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State House rebukes paper, Annan on ICC

Saturday June 25 2016

Former UN Secretary-General Kofi Annan addresses a press conference in Nairobi on October 11, 2012. This week, Mr Annan questioned the way the ICC handled the Kenya cases and said President Kenyatta and Mr Ruto should not have been free during their cases. PHOTO | NATION MEDIA GROUP

Former UN Secretary-General Kofi Annan addresses a press conference in Nairobi on October 11, 2012. This week, Mr Annan questioned the way the ICC handled the Kenya cases and said President Kenyatta and Mr Ruto should not have been free during their cases. PHOTO | NATION MEDIA GROUP 

BERNARD NAMUNANE
By BERNARD NAMUNANE
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State House has sharply criticised a United States media house and former UN Secretary-General Kofi Annan for comments made about President Uhuru Kenyatta’s case at the International Criminal Court (ICC).

Former ICC Prosecutor Luis Moreno-Ocampo was also on the receiving end with State House accusing him of failing to understand the legal mandate of The Hague court.

A statement by the Presidential Strategic Communications Unit (PSCU) claimed there was a global campaign by the ICC and Mr Moreno-Ocampo to discredit President Kenyatta even after charges against him were dropped.

It accused the New York Times of being used as a platform by those spearheading the campaign.

State House accused the newspaper of relying on information from people who could not be trusted.

“Relying on the fanciful accounts of unreliable individuals, discarding all attempts at balance and fairness, the Times plies a malicious, vindictive and unprofessional article on the ICC cases,” it said.

The statement describes the former ICC prosecutor as “a man who loves drama with a little grasp of what entailed his role”.

“It is advancing the self-serving and deluded notions of Luis Moreno-Ocampo, a man whose understanding of the Rome Statute is slippery, and whose appreciation of the legal mandate of the ICC and Office of the Prosecutor is subordinate to a strong penchant for the extraneous,” it said.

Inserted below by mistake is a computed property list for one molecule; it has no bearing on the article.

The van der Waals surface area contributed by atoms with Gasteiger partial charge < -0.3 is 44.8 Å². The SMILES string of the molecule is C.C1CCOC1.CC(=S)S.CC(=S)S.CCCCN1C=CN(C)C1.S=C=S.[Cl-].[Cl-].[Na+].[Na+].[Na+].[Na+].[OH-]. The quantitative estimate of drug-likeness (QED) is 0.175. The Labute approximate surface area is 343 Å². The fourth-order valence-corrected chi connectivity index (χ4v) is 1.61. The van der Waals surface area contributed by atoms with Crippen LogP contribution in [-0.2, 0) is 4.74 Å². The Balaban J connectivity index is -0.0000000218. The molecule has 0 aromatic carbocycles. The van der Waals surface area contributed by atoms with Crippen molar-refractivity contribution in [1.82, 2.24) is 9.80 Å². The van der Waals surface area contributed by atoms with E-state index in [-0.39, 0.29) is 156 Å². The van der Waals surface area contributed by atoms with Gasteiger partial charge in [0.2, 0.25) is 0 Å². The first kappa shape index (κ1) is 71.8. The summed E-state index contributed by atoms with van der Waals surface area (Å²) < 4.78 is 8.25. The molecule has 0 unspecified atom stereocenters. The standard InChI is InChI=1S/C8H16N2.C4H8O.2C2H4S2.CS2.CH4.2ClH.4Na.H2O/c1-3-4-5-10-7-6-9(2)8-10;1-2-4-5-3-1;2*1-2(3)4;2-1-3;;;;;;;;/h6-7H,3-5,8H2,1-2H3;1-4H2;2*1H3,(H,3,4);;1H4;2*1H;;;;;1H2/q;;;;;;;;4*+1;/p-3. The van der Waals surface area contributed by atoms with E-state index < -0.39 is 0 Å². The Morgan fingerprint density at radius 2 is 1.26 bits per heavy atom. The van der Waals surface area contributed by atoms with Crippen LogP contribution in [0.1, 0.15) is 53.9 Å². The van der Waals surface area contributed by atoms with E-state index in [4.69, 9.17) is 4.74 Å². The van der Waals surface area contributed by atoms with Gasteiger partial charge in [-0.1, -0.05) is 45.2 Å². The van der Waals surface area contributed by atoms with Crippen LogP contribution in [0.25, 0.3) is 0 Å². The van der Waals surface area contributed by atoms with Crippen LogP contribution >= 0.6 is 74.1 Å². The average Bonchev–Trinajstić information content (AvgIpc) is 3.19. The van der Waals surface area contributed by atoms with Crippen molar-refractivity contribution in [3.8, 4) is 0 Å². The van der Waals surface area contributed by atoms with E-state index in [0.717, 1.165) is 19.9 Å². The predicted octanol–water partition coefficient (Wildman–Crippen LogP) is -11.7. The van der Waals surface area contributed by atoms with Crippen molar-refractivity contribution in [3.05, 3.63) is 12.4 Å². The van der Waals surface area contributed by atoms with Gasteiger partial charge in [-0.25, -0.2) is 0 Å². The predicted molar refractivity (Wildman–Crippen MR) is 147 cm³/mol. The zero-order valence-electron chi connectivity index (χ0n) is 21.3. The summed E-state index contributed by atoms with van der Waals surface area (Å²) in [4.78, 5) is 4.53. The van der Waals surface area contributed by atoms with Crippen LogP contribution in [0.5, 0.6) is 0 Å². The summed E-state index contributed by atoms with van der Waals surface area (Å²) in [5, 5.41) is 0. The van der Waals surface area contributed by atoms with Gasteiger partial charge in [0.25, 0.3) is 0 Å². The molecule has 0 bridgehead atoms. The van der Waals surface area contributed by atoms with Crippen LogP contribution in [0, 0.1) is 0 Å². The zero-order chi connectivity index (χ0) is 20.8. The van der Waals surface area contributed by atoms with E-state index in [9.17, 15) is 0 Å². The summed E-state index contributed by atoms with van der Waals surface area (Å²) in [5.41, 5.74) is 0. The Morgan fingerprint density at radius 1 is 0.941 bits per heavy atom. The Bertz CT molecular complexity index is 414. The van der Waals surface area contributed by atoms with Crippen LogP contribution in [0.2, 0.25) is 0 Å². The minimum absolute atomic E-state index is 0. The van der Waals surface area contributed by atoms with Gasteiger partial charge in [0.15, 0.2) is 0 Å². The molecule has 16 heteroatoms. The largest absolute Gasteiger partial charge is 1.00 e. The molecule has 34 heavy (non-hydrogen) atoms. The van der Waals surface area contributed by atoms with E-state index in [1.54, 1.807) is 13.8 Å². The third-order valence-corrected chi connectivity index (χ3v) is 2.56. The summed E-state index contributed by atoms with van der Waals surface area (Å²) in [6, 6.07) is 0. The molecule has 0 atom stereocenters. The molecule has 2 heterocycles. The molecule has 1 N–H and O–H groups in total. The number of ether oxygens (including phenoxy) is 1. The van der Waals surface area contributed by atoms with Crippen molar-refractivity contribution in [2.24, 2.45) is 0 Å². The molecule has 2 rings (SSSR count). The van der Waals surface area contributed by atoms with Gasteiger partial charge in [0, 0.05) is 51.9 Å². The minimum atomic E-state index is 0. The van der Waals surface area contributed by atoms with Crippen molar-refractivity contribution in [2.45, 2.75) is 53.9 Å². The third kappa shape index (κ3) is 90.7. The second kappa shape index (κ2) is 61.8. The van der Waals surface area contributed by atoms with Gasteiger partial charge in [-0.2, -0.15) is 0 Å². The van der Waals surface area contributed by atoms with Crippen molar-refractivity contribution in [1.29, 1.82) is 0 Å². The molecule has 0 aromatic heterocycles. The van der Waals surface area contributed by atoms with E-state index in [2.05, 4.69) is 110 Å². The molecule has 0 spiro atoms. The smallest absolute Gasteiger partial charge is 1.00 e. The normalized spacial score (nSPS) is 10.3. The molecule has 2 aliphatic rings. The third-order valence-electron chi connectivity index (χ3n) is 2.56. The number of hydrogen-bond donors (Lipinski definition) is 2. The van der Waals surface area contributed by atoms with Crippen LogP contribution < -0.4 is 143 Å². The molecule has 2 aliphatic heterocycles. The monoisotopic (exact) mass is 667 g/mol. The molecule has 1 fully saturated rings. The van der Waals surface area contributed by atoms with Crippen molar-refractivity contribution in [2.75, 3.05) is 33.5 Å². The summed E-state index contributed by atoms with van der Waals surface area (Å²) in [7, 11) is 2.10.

On Wednesday, the New York Times published an article in which it claimed Mr Moreno-Ocampo had lined up former Mungiki leader Maina Njenga as his main witness against the President.

He said the case hinged on Mr Njenga and his people, although some Office of the Prosecutor staff worried about their reliability after President Kenyatta’s lawyer claimed the first two witnesses tried to extort him in exchange for information they said that could help the defence and, when he refused, threatened him.

“Especially crucial were three confidential Mungiki ‘linkage’ witnesses. One claimed he saw Mr Kenyatta at meetings where attacks were planned; another, that he was told of these meetings, though he wasn’t present; and a third, that he met with Kenyatta beforehand to discuss violence,” the article stated.

On Friday, State House faulted the paper for failing to interview Mr Dennis Itumbi, the Digital Director with PSCU, who is mentioned in the story.

Without naming Mr Annan in the statement but only in the headline, State House claimed the ICC cases were orchestrated by external forces.

This week, Mr Annan questioned the way the ICC handled the Kenya cases and said President Kenyatta and Mr Ruto should not have been free during their cases.

“The President and Vice-President were the ones in the dock and so they put lots of efforts and resources into fighting the case,” he said.